If you’re working with lower gain than necessary you’ll have a certain amount of hissing. Go too high – you’ll have sound clipping.
Both of these outcomes mean that you are not ready to do a quality recording of anything at the moment. The latter was not always that big of a threat in the world of analogue pre-amps and tapes but things are quite different with digital gear.
Fail to manage the performer
Recording vocals means controlling a quite unstable situation. The voice itself is a very dynamic sound source and keep in mind that the performer is a human being.
Some singers can be prone to articulation, movement and other such habits when singing. This can mean that they are giving 100% of their soul to the task at hand but to the engineer it can also mean varying distance from the microphone.
The goal here, after all, is to get an even, stable recording, therefore as an engineer you should not look the other way or turn a blind eye if the singer is stomping his feet, jumping around or shaking their head – even if it means they are pouring their heart into the mic.
The movement can cause change in the vocal tone and ambient levels, all of which can be difficult to fix later on. Although a little rhythmic movement is probably acceptable, recording vocals and giving a live performance is not the same thing.
Just keep in mind that you need to find a way to address the issue as delicately as possible – do not go lecturing the excited performer about the nature of sound in the physical universe in the middle of his magic moment.
It is hard to give a good example or advice here, but it is very true that people skills are important, especially when working with artists.
A good start would be a simple “X” shape on the floor, made with gaffa tape before the singer has entered the booth. That way a simple heads up before you begin should be enough.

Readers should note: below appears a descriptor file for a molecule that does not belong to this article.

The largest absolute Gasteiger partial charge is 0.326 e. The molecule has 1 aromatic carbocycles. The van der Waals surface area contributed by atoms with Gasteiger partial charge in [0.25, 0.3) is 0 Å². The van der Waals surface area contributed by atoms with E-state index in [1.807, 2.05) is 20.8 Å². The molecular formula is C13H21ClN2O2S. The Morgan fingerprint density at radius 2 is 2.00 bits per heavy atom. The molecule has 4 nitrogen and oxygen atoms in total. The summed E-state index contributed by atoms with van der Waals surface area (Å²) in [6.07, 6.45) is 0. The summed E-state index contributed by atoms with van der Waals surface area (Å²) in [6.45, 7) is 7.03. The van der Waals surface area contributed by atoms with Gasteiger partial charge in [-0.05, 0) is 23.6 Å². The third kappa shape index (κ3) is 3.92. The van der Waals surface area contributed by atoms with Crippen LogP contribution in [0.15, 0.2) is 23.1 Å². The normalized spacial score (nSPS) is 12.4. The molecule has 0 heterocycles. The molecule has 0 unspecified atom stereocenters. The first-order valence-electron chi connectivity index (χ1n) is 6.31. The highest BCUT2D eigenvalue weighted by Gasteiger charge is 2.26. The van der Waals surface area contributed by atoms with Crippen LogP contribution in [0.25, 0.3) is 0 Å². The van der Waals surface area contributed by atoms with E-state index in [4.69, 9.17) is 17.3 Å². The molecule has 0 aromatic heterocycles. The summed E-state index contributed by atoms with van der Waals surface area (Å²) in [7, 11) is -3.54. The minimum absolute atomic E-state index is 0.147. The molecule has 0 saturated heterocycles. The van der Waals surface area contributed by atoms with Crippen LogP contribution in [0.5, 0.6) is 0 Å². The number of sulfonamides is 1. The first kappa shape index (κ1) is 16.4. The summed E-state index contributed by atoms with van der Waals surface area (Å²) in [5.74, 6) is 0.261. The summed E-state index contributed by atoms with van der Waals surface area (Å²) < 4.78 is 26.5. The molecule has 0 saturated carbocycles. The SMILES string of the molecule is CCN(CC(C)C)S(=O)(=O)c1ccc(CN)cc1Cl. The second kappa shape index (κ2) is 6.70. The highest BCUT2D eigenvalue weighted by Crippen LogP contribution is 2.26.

Forget to deal with plosives
The naked diaphragm of the microphone cannot deal with the plosive sounds on its own – even though all vocal microphones have a built-in pop-screen.
Because of the dynamic nature of the human voice, this is usually not enough to completely safeguard recordings from occasional pops (plosive sounds) – unwanted thumps created by singing letters “p” and “b”. These wind blasts can shake the diaphragm of the microphone and can even be present when a fairly good distance from the microphone is chosen.
The best solution is to set up an extra stand-mounted pop-filter an inch or two in front of the microphone. This will serve as a second layer of protection and have no effect on the tone of vocals, provided you choose a good pop-filter.
Another way of dealing with pops is setting the angle of the microphone in a way that the singer is just a bit off-axis. In this sort of setup, the unwanted wind blasts will be projected above, below, or to the side of the diaphragm (depending on how you set the angle) and the unnecessary plosive sounds will not occur.
The moment you press the “Record” button, you put your reputation on the line.
Sure, this particular gig could not be “that important” but your work (or lack thereof) adds up and there is nothing more dangerous than a musician who has been wronged.
So be as prepared as you can be before you invite your client into your studio. A recording session that is paid for is not the time for you to test out new gear or software, install monitors and fix old cables or microphones.
Do that beforehand and don’t dismiss basic rules such as watching out for plosives, setting up gain structure and managing the performer/handling the social side of this partnership. Remember – your success as an engineer depends on the results and the flow of the artistic process.